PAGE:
Talk:Fast casual restaurant

From Wikipedia, the free encyclopedia
Jump to: navigation, search
WikiProject Food and drink / Foodservice (Rated Start-class, Mid-importance)
WikiProject icon This article is within the scope of WikiProject Food and drink, a collaborative effort to improve the coverage of food and drink related articles on Wikipedia. If you would like to participate, please visit the project page, where you can join the discussion and see a list of open tasks.
Start-Class article Start  This article has been rated as Start-Class on the project's quality scale.
Checklist icon
 Mid  This article has been rated as Mid-importance on the project's importance scale.


I know this is everybody's favorite, and they may use better ingredients, but by current definitions, it's not really a fast-casual restaurant. It doesn't have limited table service — it has no table service. The meats are no less pre-prepared than a McDonald's patty, and a limited number of items are assembled quickly in assembly line fashion. Also, it will most certainly be included in NY's formal definition for its phased $15 minimum wage for fast food restaurants, and Chipotle even references themselves as a fast-food restaurant on their own website: We know that no fast food is perfect, including our own. Just thought I'd throw that out there before changing anything — I've been looking at these pages in light of the NY decision.

Steak N Shake[edit]

Is this place really fast casual? I know they do have drive-thrus, but the inside is a full-service restaurant and the food is not even comparable to a place like Five Guys.

Old discussions[edit]

This term is new to me. Can you give some examples? -- Zoe


Did a Google search on it, and came up with Chipotle Mexican Grill and Baja Fresh as the two most cited examples of the genre. Seems like the idea is that they're fast-service restaurants that emphasize healthier and ostensibly better-tasting (the term "fresh" shows up a lot) cuisine than places like McDonald's. Subway Sandwich also advertises itself this way as of late.

-lee 26 July 2003 20:13 (UTC)

I don't think Taco Time fits in this category. Their eateries are fast-food, not fast casual. Several here in Utah are in older, small stores with limited dining space or in mall food courts. - Ben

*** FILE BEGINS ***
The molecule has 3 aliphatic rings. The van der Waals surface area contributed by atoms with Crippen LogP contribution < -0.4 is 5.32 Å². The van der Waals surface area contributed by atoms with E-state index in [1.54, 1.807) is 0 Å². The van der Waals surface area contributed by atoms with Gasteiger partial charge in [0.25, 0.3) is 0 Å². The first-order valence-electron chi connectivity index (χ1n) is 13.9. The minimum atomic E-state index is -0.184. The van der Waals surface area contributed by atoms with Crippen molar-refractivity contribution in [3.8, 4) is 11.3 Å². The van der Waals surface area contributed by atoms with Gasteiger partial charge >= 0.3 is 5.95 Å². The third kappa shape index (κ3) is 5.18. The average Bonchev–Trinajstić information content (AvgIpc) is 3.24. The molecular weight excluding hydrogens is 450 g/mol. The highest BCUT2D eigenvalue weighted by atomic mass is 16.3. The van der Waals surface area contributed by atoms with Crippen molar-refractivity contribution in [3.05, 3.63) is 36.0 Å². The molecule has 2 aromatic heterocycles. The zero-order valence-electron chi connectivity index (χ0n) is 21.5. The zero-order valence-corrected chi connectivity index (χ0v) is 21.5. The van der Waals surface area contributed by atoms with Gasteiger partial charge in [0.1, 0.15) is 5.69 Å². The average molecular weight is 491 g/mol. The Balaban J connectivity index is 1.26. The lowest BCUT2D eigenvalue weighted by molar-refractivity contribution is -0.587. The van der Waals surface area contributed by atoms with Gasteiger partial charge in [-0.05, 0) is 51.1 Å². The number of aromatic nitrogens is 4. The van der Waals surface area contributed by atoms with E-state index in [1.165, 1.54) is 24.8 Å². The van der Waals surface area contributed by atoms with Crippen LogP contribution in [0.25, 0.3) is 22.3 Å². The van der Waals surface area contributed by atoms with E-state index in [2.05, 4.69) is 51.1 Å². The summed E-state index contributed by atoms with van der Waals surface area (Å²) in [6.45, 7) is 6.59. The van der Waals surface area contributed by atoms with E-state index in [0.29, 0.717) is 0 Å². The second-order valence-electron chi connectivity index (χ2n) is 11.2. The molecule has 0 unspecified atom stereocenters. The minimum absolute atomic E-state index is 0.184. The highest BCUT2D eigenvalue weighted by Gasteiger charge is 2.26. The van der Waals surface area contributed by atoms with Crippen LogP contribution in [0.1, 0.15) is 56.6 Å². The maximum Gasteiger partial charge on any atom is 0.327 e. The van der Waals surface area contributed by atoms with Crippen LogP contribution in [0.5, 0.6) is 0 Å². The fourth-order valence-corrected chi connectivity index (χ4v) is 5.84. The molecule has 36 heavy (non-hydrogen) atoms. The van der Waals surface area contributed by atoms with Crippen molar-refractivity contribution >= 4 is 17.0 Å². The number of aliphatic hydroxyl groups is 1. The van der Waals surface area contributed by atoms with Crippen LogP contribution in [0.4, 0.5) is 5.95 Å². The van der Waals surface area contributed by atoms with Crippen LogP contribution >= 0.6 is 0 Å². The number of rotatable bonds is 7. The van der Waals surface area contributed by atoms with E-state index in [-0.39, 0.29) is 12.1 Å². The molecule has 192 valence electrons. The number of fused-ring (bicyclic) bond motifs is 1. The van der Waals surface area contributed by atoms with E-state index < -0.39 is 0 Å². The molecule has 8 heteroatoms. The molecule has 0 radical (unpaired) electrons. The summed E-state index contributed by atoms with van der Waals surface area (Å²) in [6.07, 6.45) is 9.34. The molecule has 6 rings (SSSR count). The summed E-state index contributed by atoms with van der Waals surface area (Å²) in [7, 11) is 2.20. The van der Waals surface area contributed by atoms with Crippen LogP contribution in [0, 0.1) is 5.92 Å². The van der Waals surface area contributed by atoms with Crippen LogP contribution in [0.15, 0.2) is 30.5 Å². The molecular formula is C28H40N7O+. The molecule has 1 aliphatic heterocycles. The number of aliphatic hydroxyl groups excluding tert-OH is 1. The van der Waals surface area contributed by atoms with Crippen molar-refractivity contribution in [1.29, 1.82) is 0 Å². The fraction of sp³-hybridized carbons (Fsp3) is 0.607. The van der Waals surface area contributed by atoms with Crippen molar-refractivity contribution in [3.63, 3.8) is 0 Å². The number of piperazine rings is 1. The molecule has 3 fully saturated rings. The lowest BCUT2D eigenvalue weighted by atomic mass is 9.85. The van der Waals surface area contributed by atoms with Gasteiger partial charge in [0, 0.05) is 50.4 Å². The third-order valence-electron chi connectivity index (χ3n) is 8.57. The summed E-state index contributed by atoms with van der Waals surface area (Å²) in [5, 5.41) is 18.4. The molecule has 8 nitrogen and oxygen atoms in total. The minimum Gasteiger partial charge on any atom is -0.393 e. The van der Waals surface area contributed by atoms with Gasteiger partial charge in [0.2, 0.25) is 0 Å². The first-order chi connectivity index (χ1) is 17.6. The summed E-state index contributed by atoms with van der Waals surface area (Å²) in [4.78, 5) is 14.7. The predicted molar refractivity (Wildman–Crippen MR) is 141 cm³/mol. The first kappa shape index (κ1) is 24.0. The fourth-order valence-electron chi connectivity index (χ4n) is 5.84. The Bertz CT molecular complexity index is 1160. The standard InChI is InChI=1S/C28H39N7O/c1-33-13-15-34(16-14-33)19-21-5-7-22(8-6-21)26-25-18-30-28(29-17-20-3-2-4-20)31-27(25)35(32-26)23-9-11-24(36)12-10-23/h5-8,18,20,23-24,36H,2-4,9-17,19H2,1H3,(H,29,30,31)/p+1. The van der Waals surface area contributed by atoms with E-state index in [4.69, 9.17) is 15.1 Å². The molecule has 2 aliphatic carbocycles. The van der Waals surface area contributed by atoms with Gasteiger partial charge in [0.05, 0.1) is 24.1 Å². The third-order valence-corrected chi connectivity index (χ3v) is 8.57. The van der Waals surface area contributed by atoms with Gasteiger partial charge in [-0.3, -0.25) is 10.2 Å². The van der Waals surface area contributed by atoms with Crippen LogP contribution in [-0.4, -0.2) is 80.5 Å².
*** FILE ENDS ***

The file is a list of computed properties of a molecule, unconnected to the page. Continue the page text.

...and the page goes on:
I don't think that Panda Express fits in this category. The food isn't very fresh and it's pretty fast foody - User:Jagidrok —Preceding undated comment was added at 08:00, 25 July 2008 (UTC)

I was just at Hardee's the other day, and they changed their system to a fast casual system. —The preceding unsigned comment was added by (talkcontribs) 19:53, 24 September 2006 (UTC-8)

Taco John's? Jimmy John's?[edit]

Just because a restaurant offers 'fresh salsa' doesn't make them a fast casual restaurant by default. Both of these chains, and several others offer none of the other features that restaurants on this list have. Modor (talk) 19:51, 10 September 2008 (UTC)Modor


A Jamburrito is a tortilla wrapped around "Jambalaya." "A gift with rice all wrapped up." This new sandwich is featured a fast casual restaurant of the same name, Jamburritos, "Cajun Grille." Based out of the Phoenix Metropolitan area this restaurant features many New Orleans delicacies, including BBQ Shrimp, Cajun Chicken & Beef, Andouille Sausage, Gumbo, Blackened Fish, in bowls, and salads as well as sandwiches. —Preceding unsigned comment added by Compchef (talkcontribs) 04:12, 19 November 2008 (UTC)


I just took out a couple of sentences about these types of places in the UK. No evidence was given to support it and the type of place it described in Britain is not the same type of place as the article is talking about in the US. -- (talk) 01:02, 30 September 2009 (UTC)